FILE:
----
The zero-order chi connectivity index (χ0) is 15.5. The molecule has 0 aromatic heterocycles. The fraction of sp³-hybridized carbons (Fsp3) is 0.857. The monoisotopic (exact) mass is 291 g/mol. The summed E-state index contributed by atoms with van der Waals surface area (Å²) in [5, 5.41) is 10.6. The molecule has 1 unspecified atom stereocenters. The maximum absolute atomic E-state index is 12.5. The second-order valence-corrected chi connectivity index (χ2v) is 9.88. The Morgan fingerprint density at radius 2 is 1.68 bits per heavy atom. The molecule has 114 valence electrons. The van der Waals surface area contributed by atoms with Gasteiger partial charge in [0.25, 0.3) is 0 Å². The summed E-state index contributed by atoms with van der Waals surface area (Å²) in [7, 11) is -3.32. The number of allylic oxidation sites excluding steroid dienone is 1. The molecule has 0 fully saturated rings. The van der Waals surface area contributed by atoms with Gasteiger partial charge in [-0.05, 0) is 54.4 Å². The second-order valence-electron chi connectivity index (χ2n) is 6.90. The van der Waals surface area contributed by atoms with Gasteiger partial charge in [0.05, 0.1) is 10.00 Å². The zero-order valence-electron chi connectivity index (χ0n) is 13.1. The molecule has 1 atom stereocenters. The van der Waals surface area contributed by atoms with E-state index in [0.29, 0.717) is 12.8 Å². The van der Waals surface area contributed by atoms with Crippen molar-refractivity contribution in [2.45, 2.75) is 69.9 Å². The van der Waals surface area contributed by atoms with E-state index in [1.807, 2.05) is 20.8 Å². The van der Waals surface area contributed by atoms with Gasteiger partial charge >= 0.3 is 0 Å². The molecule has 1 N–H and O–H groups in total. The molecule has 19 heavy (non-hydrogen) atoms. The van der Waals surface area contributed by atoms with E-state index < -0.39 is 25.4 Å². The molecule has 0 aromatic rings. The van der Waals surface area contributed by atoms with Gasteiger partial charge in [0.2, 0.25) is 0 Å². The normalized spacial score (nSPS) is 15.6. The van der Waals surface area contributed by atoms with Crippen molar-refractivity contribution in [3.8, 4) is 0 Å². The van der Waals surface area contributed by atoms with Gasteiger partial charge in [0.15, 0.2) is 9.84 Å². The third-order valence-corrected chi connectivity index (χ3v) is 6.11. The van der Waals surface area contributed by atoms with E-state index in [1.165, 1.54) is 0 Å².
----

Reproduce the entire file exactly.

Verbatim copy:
The zero-order chi connectivity index (χ0) is 15.5. The molecule has 0 aromatic heterocycles. The fraction of sp³-hybridized carbons (Fsp3) is 0.857. The monoisotopic (exact) mass is 291 g/mol. The summed E-state index contributed by atoms with van der Waals surface area (Å²) in [5, 5.41) is 10.6. The molecule has 1 unspecified atom stereocenters. The maximum absolute atomic E-state index is 12.5. The second-order valence-corrected chi connectivity index (χ2v) is 9.88. The Morgan fingerprint density at radius 2 is 1.68 bits per heavy atom. The molecule has 114 valence electrons. The van der Waals surface area contributed by atoms with Gasteiger partial charge in [0.25, 0.3) is 0 Å². The summed E-state index contributed by atoms with van der Waals surface area (Å²) in [7, 11) is -3.32. The number of allylic oxidation sites excluding steroid dienone is 1. The molecule has 0 fully saturated rings. The van der Waals surface area contributed by atoms with Gasteiger partial charge in [-0.05, 0) is 54.4 Å². The second-order valence-electron chi connectivity index (χ2n) is 6.90. The van der Waals surface area contributed by atoms with Gasteiger partial charge in [0.05, 0.1) is 10.00 Å². The zero-order valence-electron chi connectivity index (χ0n) is 13.1. The molecule has 1 atom stereocenters. The van der Waals surface area contributed by atoms with E-state index in [0.29, 0.717) is 12.8 Å². The van der Waals surface area contributed by atoms with Crippen molar-refractivity contribution in [2.45, 2.75) is 69.9 Å². The van der Waals surface area contributed by atoms with E-state index in [1.807, 2.05) is 20.8 Å². The van der Waals surface area contributed by atoms with Gasteiger partial charge >= 0.3 is 0 Å². The molecule has 1 N–H and O–H groups in total. The molecule has 19 heavy (non-hydrogen) atoms. The van der Waals surface area contributed by atoms with E-state index < -0.39 is 25.4 Å². The molecule has 0 aromatic rings. The van der Waals surface area contributed by atoms with Gasteiger partial charge in [0.2, 0.25) is 0 Å². The normalized spacial score (nSPS) is 15.6. The van der Waals surface area contributed by atoms with Crippen molar-refractivity contribution in [3.8, 4) is 0 Å². The van der Waals surface area contributed by atoms with Gasteiger partial charge in [0.15, 0.2) is 9.84 Å². The third-order valence-corrected chi connectivity index (χ3v) is 6.11. The van der Waals surface area contributed by atoms with E-state index in [1.165, 1.54) is 0 Å².